What does the “Tickle-Me Elmo” animated doll have in common with the Boeing 777 airliner? Both are cited as examples of softwares growing role, not as just an automation tool for back-office functions, but as the technology that either defines a product or creates a crucial competitive advantage. Your own strategic enterprise application may have neither red fur nor wings, but its still both a potential attention-getter or a potential crash-and-burn scenario.
Unfortunately, as I head for San Jose to attend this weeks Microprocessor Forum, Im reminded of a comment at a past Forum session to the effect that software–rather than hardware–has ironically come to be the “hard” part of IT. At this point, a Forum presenter observed a few years ago, its easy for chip makers to deliver far more parallel-processing potential than programmers know how to use–with the result that most of the effort in developing a new microprocessor goes into finding ways to identify parallelism, either at compile time or at run time, that application developers dont generally have the training theyd need to seek or express at design time.
AMDs Athlon architecture concentrates on run-time opportunities; the compile-time approach is where Intel is placing its bets with the Itanium, but there are intellectual-property issues as well as intrinsic difficulty issues that make this more than one kind of risk.
More than the limits of development technologies, though, what slows the pace of software development seems to be primarily the challenges found in “problem space” rather than “solution space”–that is, the difficulties of agreeing on what to do, rather than getting it done. When I moderated Starbase Corp.s Aug. 22 eSeminar, “Aligning IT with Business,” I asked more than 300 virtual attendees where they felt their development teams most needed to spend more time: Seven-eighths of their answers were in planning, analysis and design, compared with only 4 percent feeling that additional time was most needed in development and 9 percent in testing.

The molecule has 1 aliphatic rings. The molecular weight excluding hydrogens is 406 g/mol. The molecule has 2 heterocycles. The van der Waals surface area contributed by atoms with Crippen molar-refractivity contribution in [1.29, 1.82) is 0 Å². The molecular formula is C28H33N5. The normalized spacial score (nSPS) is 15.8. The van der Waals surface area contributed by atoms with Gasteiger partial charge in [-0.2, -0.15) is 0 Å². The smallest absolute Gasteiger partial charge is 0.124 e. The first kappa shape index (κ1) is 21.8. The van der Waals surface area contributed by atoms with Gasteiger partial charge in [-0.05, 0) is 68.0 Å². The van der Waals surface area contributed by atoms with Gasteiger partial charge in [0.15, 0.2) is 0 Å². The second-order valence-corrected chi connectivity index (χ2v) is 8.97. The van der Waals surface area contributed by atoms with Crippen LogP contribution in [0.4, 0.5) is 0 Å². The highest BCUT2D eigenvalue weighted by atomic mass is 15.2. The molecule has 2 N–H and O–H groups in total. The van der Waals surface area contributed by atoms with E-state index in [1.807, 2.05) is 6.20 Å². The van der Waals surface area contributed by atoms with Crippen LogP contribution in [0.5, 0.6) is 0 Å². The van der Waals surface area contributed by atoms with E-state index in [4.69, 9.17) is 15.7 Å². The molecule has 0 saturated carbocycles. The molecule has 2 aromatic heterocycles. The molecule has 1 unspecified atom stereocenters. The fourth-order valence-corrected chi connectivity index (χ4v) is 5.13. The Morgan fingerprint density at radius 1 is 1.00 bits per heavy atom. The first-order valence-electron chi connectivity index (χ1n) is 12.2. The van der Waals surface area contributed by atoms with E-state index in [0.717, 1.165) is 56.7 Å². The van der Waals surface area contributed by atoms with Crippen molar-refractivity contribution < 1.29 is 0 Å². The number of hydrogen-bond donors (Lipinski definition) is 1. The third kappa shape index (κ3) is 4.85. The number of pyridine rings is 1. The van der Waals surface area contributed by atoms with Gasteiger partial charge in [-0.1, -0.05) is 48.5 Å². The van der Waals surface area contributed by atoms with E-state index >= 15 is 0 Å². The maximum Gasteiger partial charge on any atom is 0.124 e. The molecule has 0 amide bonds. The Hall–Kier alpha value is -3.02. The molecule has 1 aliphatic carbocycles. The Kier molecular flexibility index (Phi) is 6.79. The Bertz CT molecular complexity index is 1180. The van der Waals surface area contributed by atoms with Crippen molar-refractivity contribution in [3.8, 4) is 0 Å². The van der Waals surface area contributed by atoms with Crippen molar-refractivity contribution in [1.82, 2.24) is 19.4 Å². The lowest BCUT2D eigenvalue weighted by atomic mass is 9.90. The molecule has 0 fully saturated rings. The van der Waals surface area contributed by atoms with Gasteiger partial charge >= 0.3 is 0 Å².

Overall, more than three-fourths of the seminar participants chose “Managing expectations” (rather than differing goals or terminology) as their biggest barrier to communication within their project teams.
Its probably going to be a good synergy, therefore, that Borland last week acquired Starbase in what I see as a good cultural fit and a strong complementary relationship between product lines. Borlands JBuilder, for example, blazed the trail later followed by Microsofts Visual Studio .Net in transforming integrated development environments into Web-oriented portals; the Starbase Web-based configuration management systems should integrate smoothly into that framework. Ill probably have more to say about this when I return from this weeks Starbase user conference in San Diego.
Another appealing approach to development team support comes from SpeeDev Inc., whose SpeeDev Suite integrates requirements management, development issue resolution and nitty-gritty issues such as billing of developers time to clients and tasks. Ive had the benefit of a thorough walk-through with the companys engineers, and found this suite especially impressive in connecting development tasks back to underlying requirements. Many project managers who already use Microsoft Project will appreciate the two-way integration between the SpeeDev and Microsoft products, with adjustments to tasks in either environment being reflected in the other.
As a discipline, software development has a remarkably poor success rate. Part of that statistic is actually a positive indication that a software solution is cheap to try, and discard if it doesnt work out. Overall, though, I think we can agree that well have to do better–at both the old tasks of communicating with each other and at the new tasks of communicating with next-generation hardware–so that we dont merely do more things at once, but also do the right things.